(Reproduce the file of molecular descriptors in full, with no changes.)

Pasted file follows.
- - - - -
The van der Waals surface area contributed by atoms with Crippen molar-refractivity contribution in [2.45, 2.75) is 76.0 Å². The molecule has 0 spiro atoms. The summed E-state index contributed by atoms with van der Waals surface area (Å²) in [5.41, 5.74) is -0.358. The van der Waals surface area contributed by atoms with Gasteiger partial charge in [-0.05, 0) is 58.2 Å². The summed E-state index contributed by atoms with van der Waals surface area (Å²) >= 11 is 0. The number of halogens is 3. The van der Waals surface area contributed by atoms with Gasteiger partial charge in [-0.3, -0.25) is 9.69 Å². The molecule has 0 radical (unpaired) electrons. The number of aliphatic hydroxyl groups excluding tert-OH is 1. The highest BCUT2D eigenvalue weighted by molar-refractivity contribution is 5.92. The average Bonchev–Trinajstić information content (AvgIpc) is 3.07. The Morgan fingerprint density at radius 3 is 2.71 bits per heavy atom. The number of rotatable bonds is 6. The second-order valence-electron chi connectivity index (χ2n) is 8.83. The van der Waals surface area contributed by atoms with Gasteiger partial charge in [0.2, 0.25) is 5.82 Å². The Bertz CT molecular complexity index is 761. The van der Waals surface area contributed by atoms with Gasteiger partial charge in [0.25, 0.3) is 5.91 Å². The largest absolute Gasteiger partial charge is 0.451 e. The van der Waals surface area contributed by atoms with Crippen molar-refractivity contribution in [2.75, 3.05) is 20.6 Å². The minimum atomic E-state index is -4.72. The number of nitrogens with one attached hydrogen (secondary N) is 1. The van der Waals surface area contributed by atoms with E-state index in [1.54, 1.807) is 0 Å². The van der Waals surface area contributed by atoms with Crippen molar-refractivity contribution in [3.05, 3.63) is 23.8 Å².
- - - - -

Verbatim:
The van der Waals surface area contributed by atoms with Crippen molar-refractivity contribution in [2.45, 2.75) is 76.0 Å². The molecule has 0 spiro atoms. The summed E-state index contributed by atoms with van der Waals surface area (Å²) in [5.41, 5.74) is -0.358. The van der Waals surface area contributed by atoms with Gasteiger partial charge in [-0.05, 0) is 58.2 Å². The summed E-state index contributed by atoms with van der Waals surface area (Å²) >= 11 is 0. The number of halogens is 3. The van der Waals surface area contributed by atoms with Gasteiger partial charge in [-0.3, -0.25) is 9.69 Å². The molecule has 0 radical (unpaired) electrons. The number of aliphatic hydroxyl groups excluding tert-OH is 1. The highest BCUT2D eigenvalue weighted by molar-refractivity contribution is 5.92. The average Bonchev–Trinajstić information content (AvgIpc) is 3.07. The Morgan fingerprint density at radius 3 is 2.71 bits per heavy atom. The number of rotatable bonds is 6. The second-order valence-electron chi connectivity index (χ2n) is 8.83. The van der Waals surface area contributed by atoms with Gasteiger partial charge in [0.2, 0.25) is 5.82 Å². The Bertz CT molecular complexity index is 761. The van der Waals surface area contributed by atoms with Gasteiger partial charge in [0.25, 0.3) is 5.91 Å². The largest absolute Gasteiger partial charge is 0.451 e. The van der Waals surface area contributed by atoms with Crippen molar-refractivity contribution in [2.75, 3.05) is 20.6 Å². The minimum atomic E-state index is -4.72. The number of nitrogens with one attached hydrogen (secondary N) is 1. The van der Waals surface area contributed by atoms with E-state index in [1.54, 1.807) is 0 Å². The van der Waals surface area contributed by atoms with Crippen molar-refractivity contribution in [3.05, 3.63) is 23.8 Å².